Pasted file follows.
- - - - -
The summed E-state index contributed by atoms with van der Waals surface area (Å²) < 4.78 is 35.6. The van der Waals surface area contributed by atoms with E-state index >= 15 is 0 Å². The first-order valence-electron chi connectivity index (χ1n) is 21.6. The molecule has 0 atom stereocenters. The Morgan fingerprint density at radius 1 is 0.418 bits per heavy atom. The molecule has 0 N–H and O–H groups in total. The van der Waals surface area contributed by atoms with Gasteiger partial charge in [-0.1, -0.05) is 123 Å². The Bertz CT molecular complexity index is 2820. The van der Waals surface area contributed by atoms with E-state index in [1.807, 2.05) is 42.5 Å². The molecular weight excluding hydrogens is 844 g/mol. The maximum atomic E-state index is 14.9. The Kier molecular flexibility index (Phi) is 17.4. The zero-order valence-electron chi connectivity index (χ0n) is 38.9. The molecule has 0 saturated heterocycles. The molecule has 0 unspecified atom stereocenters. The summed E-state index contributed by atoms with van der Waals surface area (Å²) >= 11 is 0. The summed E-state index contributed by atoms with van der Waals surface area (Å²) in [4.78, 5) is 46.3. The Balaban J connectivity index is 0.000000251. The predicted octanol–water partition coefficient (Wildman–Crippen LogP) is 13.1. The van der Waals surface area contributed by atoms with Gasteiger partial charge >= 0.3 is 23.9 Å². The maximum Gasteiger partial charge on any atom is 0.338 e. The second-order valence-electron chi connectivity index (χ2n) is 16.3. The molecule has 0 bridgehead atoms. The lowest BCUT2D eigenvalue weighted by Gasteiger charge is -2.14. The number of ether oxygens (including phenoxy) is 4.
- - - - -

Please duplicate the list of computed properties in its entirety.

The summed E-state index contributed by atoms with van der Waals surface area (Å²) < 4.78 is 35.6. The van der Waals surface area contributed by atoms with E-state index >= 15 is 0 Å². The first-order valence-electron chi connectivity index (χ1n) is 21.6. The molecule has 0 atom stereocenters. The Morgan fingerprint density at radius 1 is 0.418 bits per heavy atom. The molecule has 0 N–H and O–H groups in total. The van der Waals surface area contributed by atoms with Gasteiger partial charge in [-0.1, -0.05) is 123 Å². The Bertz CT molecular complexity index is 2820. The van der Waals surface area contributed by atoms with E-state index in [1.807, 2.05) is 42.5 Å². The molecular weight excluding hydrogens is 844 g/mol. The maximum atomic E-state index is 14.9. The Kier molecular flexibility index (Phi) is 17.4. The zero-order valence-electron chi connectivity index (χ0n) is 38.9. The molecule has 0 saturated heterocycles. The molecule has 0 unspecified atom stereocenters. The summed E-state index contributed by atoms with van der Waals surface area (Å²) >= 11 is 0. The summed E-state index contributed by atoms with van der Waals surface area (Å²) in [4.78, 5) is 46.3. The Balaban J connectivity index is 0.000000251. The predicted octanol–water partition coefficient (Wildman–Crippen LogP) is 13.1. The van der Waals surface area contributed by atoms with Gasteiger partial charge >= 0.3 is 23.9 Å². The maximum Gasteiger partial charge on any atom is 0.338 e. The second-order valence-electron chi connectivity index (χ2n) is 16.3. The molecule has 0 bridgehead atoms. The lowest BCUT2D eigenvalue weighted by Gasteiger charge is -2.14. The number of ether oxygens (including phenoxy) is 4.